Elder Abuse

If you identify that a client is in a high risk care situation, you should ask gently but directly about abuse. While this is difficult for both of you, clients and even abusers are frequently willing to respond to direct questions. The following are clues to possible elder abuse:

Physical Abuse

  • Apparent fear or intimidation
  • Client doesn’t talk in presence of caregiver
  • Lack of eye contact between client and caregiver or with care manager
  • Over use of physical restraint
  • Constant heavy sedation
  • Physical injuries which cannot be adequately explained

Neglect

  • Ongoing lack of food or drink
  • Isolation
  • Injuries or episodes (e.g. getting lost) due to lack of supervision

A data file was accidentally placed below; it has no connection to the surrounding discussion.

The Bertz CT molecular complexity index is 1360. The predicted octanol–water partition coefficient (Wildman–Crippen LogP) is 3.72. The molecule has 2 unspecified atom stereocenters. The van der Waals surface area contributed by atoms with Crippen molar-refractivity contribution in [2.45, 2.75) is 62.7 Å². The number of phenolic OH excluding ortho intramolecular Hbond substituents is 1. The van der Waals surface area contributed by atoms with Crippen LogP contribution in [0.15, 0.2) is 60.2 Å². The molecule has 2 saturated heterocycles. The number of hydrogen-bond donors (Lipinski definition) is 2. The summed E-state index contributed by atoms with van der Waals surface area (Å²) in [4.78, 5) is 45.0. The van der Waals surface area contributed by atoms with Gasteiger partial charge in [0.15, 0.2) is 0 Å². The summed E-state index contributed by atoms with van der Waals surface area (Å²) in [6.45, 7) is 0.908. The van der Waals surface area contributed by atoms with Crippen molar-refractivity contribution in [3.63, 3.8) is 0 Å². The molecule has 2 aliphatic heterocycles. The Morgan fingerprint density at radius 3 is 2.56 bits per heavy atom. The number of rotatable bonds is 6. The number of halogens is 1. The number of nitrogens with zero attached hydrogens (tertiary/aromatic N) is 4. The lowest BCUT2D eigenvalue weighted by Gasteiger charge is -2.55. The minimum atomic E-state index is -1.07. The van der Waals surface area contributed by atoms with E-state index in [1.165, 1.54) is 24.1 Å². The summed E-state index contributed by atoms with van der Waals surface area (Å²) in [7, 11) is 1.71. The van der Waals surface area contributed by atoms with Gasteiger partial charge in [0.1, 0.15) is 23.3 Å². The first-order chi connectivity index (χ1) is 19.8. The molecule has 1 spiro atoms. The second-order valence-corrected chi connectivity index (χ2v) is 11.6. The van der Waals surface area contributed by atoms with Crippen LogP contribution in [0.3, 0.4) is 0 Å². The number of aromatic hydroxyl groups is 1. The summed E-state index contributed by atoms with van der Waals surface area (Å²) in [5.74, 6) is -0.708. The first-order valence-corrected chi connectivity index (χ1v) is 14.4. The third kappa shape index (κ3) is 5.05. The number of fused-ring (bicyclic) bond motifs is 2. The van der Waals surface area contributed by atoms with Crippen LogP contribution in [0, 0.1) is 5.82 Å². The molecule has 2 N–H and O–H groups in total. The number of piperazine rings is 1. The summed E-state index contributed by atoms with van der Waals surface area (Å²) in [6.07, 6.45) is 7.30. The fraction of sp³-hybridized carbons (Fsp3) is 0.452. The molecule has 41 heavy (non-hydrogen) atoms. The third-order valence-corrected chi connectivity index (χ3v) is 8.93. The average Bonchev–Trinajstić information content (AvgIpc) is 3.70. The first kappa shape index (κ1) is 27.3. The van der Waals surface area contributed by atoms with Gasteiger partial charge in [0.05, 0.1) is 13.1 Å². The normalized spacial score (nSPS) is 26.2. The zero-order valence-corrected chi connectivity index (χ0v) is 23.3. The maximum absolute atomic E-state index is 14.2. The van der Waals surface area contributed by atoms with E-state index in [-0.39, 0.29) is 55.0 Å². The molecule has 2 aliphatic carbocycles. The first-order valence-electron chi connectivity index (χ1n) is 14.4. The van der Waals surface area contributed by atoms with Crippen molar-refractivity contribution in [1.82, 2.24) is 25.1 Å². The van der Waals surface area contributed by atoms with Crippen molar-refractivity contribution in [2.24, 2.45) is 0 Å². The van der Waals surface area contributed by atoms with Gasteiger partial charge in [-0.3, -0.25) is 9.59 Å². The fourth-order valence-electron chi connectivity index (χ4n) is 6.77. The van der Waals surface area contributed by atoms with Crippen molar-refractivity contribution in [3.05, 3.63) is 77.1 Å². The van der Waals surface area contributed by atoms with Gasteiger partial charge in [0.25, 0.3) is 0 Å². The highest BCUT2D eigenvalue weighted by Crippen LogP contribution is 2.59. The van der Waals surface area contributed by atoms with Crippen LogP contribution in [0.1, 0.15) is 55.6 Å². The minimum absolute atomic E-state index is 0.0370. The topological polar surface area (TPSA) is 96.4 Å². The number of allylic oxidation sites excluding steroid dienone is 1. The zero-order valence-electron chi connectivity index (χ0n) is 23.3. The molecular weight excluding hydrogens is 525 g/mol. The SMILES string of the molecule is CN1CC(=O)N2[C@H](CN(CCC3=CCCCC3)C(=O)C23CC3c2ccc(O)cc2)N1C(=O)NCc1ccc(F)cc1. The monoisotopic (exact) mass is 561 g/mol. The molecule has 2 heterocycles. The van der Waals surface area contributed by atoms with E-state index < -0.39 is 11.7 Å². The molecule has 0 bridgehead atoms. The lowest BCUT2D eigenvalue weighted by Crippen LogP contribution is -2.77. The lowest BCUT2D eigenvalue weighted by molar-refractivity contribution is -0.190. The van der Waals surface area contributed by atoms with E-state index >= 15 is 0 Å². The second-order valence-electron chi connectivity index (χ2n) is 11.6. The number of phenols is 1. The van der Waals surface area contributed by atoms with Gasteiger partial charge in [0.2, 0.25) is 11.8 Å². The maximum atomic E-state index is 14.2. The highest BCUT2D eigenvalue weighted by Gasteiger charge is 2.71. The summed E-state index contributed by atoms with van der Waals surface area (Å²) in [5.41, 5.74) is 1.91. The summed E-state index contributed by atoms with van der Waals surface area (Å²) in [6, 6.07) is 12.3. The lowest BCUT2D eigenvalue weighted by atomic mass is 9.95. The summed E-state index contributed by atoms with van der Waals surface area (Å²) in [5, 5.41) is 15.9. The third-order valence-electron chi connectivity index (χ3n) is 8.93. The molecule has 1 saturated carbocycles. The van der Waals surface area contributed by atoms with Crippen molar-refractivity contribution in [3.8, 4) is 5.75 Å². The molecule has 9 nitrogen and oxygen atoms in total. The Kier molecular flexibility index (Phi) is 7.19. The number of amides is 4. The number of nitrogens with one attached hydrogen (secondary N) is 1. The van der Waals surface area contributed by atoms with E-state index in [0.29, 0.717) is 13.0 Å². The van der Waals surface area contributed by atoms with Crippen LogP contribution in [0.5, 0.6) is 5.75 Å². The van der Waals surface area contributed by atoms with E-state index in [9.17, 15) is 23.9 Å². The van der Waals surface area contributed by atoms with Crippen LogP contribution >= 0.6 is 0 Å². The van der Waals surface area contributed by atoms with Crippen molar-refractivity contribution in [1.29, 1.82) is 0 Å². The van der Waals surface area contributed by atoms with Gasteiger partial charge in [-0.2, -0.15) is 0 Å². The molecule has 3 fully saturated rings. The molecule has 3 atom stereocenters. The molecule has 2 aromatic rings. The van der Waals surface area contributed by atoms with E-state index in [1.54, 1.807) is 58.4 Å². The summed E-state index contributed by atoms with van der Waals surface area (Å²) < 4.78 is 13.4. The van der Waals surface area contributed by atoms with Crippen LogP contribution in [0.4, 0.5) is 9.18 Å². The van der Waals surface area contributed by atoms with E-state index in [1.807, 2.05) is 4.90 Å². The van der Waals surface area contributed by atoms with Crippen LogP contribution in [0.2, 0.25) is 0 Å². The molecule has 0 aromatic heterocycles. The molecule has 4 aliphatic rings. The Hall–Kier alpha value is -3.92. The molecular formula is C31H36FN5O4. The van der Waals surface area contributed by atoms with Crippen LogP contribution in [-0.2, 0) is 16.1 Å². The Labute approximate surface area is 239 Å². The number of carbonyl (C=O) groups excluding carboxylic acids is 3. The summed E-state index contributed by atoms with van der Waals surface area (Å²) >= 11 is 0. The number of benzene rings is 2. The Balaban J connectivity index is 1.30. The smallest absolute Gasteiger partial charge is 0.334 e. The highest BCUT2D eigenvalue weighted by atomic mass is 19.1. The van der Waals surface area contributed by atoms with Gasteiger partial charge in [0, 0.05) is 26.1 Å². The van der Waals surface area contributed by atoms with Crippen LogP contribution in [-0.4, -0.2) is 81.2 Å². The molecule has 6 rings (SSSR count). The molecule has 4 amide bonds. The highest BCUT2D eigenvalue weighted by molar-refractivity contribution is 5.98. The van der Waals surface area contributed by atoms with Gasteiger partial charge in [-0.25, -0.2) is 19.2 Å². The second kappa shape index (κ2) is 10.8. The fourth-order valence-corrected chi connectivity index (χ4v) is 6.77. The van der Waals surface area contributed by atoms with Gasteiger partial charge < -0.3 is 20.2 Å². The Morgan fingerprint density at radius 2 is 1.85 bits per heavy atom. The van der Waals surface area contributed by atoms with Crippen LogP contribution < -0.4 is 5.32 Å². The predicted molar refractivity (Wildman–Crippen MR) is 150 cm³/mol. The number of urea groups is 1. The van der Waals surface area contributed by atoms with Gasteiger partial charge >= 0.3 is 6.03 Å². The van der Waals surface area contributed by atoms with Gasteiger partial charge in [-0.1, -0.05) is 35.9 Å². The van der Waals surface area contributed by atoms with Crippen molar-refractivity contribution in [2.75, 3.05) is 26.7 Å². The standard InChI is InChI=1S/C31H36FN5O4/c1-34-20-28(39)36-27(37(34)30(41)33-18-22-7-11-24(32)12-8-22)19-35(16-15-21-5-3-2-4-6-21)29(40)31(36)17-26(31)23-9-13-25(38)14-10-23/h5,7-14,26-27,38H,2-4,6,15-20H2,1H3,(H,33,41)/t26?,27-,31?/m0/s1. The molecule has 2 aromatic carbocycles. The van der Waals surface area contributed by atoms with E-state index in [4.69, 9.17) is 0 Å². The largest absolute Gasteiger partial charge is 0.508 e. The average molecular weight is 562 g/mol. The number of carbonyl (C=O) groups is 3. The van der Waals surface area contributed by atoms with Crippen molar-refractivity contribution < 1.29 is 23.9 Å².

• Inadequate personal care in a dependent client
  • Urine burns or skin breakdown
  • Frequent urinary tract infections or fecal impaction
  • Caregiver non-compliant with client’s medications or medical care
  • Excessive delay in seeking needed medical care
  • Episodes of dehydration

Financial Abuse

  • Discrepancies between a person’s financial assets and their standard of living
  • A person repeatedly says they cannot afford something

Many cases of elder abuse have gone unreported because no one ever asked directly. Tailor questions for your client or the caregiver based on the circumstances you witness, and follow-up with questions about when and who, if appropriate and possible.